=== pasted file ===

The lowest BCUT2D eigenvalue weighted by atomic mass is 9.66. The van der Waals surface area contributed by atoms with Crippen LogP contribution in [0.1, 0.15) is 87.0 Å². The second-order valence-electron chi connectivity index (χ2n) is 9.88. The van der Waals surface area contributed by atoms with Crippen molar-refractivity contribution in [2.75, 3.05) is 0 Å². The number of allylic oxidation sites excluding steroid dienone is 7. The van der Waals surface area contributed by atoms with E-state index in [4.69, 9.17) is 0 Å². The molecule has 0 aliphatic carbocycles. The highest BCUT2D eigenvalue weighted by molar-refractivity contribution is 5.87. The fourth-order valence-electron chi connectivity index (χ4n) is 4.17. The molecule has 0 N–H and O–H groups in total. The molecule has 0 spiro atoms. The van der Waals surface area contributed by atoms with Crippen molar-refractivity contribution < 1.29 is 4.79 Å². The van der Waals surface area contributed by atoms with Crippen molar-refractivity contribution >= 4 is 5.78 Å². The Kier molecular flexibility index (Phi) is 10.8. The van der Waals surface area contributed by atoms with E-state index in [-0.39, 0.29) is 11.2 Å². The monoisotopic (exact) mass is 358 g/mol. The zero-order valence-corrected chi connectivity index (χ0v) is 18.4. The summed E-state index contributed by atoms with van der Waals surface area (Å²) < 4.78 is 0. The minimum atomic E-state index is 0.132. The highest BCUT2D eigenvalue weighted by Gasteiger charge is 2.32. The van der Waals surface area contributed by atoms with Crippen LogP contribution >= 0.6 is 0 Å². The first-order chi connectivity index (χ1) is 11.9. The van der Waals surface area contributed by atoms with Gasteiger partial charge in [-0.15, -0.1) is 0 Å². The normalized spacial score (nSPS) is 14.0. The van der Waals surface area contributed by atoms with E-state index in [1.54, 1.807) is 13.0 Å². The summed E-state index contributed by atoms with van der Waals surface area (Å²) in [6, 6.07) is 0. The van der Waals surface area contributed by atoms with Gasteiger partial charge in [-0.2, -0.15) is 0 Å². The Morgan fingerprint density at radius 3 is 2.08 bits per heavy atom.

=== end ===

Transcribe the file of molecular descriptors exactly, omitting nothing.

The lowest BCUT2D eigenvalue weighted by atomic mass is 9.66. The van der Waals surface area contributed by atoms with Crippen LogP contribution in [0.1, 0.15) is 87.0 Å². The second-order valence-electron chi connectivity index (χ2n) is 9.88. The van der Waals surface area contributed by atoms with Crippen molar-refractivity contribution in [2.75, 3.05) is 0 Å². The number of allylic oxidation sites excluding steroid dienone is 7. The van der Waals surface area contributed by atoms with E-state index in [4.69, 9.17) is 0 Å². The molecule has 0 aliphatic carbocycles. The highest BCUT2D eigenvalue weighted by molar-refractivity contribution is 5.87. The fourth-order valence-electron chi connectivity index (χ4n) is 4.17. The molecule has 0 N–H and O–H groups in total. The molecule has 0 spiro atoms. The van der Waals surface area contributed by atoms with Crippen molar-refractivity contribution < 1.29 is 4.79 Å². The van der Waals surface area contributed by atoms with Crippen molar-refractivity contribution >= 4 is 5.78 Å². The Kier molecular flexibility index (Phi) is 10.8. The van der Waals surface area contributed by atoms with E-state index in [-0.39, 0.29) is 11.2 Å². The monoisotopic (exact) mass is 358 g/mol. The zero-order valence-corrected chi connectivity index (χ0v) is 18.4. The summed E-state index contributed by atoms with van der Waals surface area (Å²) < 4.78 is 0. The minimum atomic E-state index is 0.132. The highest BCUT2D eigenvalue weighted by Gasteiger charge is 2.32. The van der Waals surface area contributed by atoms with Crippen LogP contribution >= 0.6 is 0 Å². The first-order chi connectivity index (χ1) is 11.9. The van der Waals surface area contributed by atoms with Gasteiger partial charge in [-0.15, -0.1) is 0 Å². The normalized spacial score (nSPS) is 14.0. The van der Waals surface area contributed by atoms with E-state index in [1.54, 1.807) is 13.0 Å². The summed E-state index contributed by atoms with van der Waals surface area (Å²) in [6, 6.07) is 0. The van der Waals surface area contributed by atoms with Gasteiger partial charge in [-0.2, -0.15) is 0 Å². The Morgan fingerprint density at radius 3 is 2.08 bits per heavy atom.